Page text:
• Seized D-30 Breech that was fabricated with a pull system to remove from the breech block.

    Seized D-30 Breech that was fabricated with a...

    Seized D-30 Breech that was fabricated with a pull system to remove from the breech block.

  • The artillery repair section crew of Warrant Officer Taron Chambers, Spc. Keith Fitzgerald, Spc. Michael Lee, Spc. Matthew Chezem and Sgt. Zachery Ereman show off their handiwork - the first operational D-30 at Fort Sill, Okla.

    Gun done

    The artillery repair section crew of Warrant Officer Taron Chambers, Spc. Keith Fitzgerald, Spc. Michael Lee, Spc. Matthew Chezem and Sgt. Zachery Ereman show off their handiwork - the first operational D-30 at Fort Sill, Okla.

  • Spc. Daniel Villaba, a machinist in B Company, cuts a piece of steel tubing to fabricate a hand crank for the renovation of the Russian D-30 artillery pieces for future use of the Afghanistan National Army.

    Spc. Daniel Villaba, a machinist in B Company...

    Spc. Daniel Villaba, a machinist in B Company, cuts a piece of steel tubing to fabricate a hand crank for the renovation of the Russian D-30 artillery pieces for future use of the Afghanistan National Army.

FORT SILL, Okla. --The armament repair Soldiers of B Company, 168th Brigade Support Battalion were given a quirky, unique and important "repair history" mission on Dec. 1, 2011: The small section had to fix four D-30 122mm howitzers that have set dormant for the last several years as museum pieces and "flower pots" on Fort Sill. The D-30s were needed to support B Battery, 2nd Battalion, 5th Field Artillery Regiment, and 214th Fires Brigade, who has the mission of training the Afghanistan National Army on the guns.

The initial challenge was that the D-30 is a Cold War relic of the Soviet Union and is not made in the U.S. The 168th BSB Support operations officer, Maj. William Vick, coordinated efforts from multiple agencies and organizations on Fort Sill to procure the four guns. The Fort Sill Field Artillery Museum provided two D-30's and the Fort Sill Non-Commissioned Officer Leadership Academy provided the other two.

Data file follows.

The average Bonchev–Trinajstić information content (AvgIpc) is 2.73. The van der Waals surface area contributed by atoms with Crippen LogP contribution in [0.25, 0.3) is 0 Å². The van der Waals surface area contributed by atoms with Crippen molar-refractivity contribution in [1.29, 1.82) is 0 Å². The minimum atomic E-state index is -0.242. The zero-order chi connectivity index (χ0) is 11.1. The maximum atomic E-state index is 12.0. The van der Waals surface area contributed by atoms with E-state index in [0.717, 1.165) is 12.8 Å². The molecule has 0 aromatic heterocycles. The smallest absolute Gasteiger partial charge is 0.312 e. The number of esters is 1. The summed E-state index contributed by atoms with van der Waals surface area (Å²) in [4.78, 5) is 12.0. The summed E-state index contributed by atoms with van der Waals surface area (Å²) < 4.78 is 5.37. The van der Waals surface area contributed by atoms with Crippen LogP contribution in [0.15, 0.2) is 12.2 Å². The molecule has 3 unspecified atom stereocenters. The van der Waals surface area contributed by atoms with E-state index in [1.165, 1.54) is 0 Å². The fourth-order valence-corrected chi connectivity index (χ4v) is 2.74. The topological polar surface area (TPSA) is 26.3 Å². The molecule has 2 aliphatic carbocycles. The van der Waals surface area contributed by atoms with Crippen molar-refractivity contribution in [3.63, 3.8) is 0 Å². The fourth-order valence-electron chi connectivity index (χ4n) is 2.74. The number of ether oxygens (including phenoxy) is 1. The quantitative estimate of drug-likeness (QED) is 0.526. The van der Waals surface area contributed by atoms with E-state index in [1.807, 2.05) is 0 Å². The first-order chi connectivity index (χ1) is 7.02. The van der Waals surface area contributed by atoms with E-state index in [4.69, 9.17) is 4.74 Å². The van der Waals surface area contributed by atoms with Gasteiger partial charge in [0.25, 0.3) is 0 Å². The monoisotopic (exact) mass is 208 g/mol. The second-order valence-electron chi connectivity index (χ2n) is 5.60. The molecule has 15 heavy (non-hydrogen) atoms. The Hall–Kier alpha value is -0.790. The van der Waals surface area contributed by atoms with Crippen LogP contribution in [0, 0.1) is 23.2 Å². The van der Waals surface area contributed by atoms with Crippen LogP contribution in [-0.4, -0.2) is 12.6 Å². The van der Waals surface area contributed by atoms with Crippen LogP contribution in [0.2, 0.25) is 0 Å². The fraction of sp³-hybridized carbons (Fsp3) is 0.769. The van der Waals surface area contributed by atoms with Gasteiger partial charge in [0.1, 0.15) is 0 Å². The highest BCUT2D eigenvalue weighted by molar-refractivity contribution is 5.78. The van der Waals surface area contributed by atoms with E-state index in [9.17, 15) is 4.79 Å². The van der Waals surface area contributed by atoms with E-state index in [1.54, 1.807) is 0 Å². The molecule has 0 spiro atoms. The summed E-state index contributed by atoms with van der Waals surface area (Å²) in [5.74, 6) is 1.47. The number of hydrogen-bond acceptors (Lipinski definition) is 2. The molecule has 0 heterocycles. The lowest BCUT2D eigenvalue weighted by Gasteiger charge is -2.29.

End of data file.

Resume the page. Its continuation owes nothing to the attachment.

"Without the full support of the Artillery Museum and the Leadership Academy this mission would not have been a success" said Vick.

Once the D-30's were received, the repair would pose the next hurdle in the mission. How do you repair something that has set dormant for that long a period of time? This was the job for the company's armament repair section which consists of three small arms repair/artillery repairer Soldiers and one armament repair technician warrant officer.

"We welcome the challenge and look forward to it" said Warrant Officer Taron Chambers when he initially got the phone call.

The section hit the ground running by downloading a Russian field manual for the D-30 that was translated to English. They worked hand-in-hand with the B Company welders and machinist to fabricate specialty tools and parts needed in the repair.

"This mission changes every day", said Chambers. "We are constantly given a new set of problems to solve and you never know what lies behind that rusty bolt or seized hand crank".

To date, B Company has one D-30 mission ready and are working to bring two more back to life.

"The resiliency of these Soldiers is amazing, every problem or challenge they face is met with an out-of-the-box solution" said Lt. Col. Mendel Waddell , battalion commander. "They are a true testament to the logistical Soldier spirit."

Picatinny Arsenal in New Jersey is working on a D-30 project similar to this mission, but on a larger scale, and will send a team to Fort Sill to inspect the pieces and perform a lessons learned after action review.

Page last updated Fri January 27th, 2012 at 00:00